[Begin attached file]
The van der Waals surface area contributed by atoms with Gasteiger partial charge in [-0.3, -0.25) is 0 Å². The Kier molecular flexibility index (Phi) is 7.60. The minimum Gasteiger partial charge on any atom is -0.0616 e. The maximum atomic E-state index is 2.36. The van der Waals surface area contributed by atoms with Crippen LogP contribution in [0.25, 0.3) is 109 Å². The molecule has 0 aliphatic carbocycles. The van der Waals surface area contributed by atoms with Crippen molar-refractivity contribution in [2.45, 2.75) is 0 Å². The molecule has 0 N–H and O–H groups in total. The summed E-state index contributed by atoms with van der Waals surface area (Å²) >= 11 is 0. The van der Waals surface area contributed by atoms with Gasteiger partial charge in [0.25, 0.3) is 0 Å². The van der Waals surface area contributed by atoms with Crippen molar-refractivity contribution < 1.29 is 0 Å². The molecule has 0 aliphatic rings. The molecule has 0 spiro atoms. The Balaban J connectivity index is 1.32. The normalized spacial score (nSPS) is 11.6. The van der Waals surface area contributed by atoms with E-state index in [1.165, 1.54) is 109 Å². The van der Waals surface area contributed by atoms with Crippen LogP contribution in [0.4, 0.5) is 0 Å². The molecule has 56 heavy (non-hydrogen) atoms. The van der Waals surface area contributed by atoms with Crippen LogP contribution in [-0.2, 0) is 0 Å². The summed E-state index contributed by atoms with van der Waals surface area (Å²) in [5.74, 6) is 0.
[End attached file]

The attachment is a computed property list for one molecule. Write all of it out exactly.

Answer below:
The van der Waals surface area contributed by atoms with Gasteiger partial charge in [-0.3, -0.25) is 0 Å². The Kier molecular flexibility index (Phi) is 7.60. The minimum Gasteiger partial charge on any atom is -0.0616 e. The maximum atomic E-state index is 2.36. The van der Waals surface area contributed by atoms with Crippen LogP contribution in [0.25, 0.3) is 109 Å². The molecule has 0 aliphatic carbocycles. The van der Waals surface area contributed by atoms with Crippen molar-refractivity contribution in [2.45, 2.75) is 0 Å². The molecule has 0 N–H and O–H groups in total. The summed E-state index contributed by atoms with van der Waals surface area (Å²) >= 11 is 0. The van der Waals surface area contributed by atoms with Gasteiger partial charge in [0.25, 0.3) is 0 Å². The van der Waals surface area contributed by atoms with Crippen molar-refractivity contribution < 1.29 is 0 Å². The molecule has 0 aliphatic rings. The molecule has 0 spiro atoms. The Balaban J connectivity index is 1.32. The normalized spacial score (nSPS) is 11.6. The van der Waals surface area contributed by atoms with E-state index in [1.165, 1.54) is 109 Å². The van der Waals surface area contributed by atoms with Crippen LogP contribution in [0.4, 0.5) is 0 Å². The molecule has 56 heavy (non-hydrogen) atoms. The van der Waals surface area contributed by atoms with Crippen LogP contribution in [-0.2, 0) is 0 Å². The summed E-state index contributed by atoms with van der Waals surface area (Å²) in [5.74, 6) is 0.